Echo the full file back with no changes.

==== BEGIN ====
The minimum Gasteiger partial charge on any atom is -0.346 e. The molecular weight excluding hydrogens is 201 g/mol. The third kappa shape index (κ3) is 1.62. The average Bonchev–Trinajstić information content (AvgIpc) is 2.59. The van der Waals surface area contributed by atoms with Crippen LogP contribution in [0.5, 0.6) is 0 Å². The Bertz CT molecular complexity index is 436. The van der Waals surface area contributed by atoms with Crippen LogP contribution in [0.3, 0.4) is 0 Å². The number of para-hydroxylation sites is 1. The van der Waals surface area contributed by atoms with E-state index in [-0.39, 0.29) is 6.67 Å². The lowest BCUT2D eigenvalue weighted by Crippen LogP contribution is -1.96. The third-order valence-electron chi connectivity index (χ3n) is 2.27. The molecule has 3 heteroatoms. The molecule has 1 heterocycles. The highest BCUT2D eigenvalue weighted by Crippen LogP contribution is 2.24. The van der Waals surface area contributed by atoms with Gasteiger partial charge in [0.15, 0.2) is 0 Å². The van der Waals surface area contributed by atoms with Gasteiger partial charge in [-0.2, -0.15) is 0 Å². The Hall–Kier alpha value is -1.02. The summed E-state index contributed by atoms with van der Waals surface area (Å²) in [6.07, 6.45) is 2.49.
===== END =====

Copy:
The minimum Gasteiger partial charge on any atom is -0.346 e. The molecular weight excluding hydrogens is 201 g/mol. The third kappa shape index (κ3) is 1.62. The average Bonchev–Trinajstić information content (AvgIpc) is 2.59. The van der Waals surface area contributed by atoms with Crippen LogP contribution in [0.5, 0.6) is 0 Å². The Bertz CT molecular complexity index is 436. The van der Waals surface area contributed by atoms with Crippen LogP contribution in [0.3, 0.4) is 0 Å². The number of para-hydroxylation sites is 1. The van der Waals surface area contributed by atoms with E-state index in [-0.39, 0.29) is 6.67 Å². The lowest BCUT2D eigenvalue weighted by Crippen LogP contribution is -1.96. The third-order valence-electron chi connectivity index (χ3n) is 2.27. The molecule has 3 heteroatoms. The molecule has 1 heterocycles. The highest BCUT2D eigenvalue weighted by Crippen LogP contribution is 2.24. The van der Waals surface area contributed by atoms with Gasteiger partial charge in [0.15, 0.2) is 0 Å². The van der Waals surface area contributed by atoms with Gasteiger partial charge in [-0.2, -0.15) is 0 Å². The Hall–Kier alpha value is -1.02. The summed E-state index contributed by atoms with van der Waals surface area (Å²) in [6.07, 6.45) is 2.49.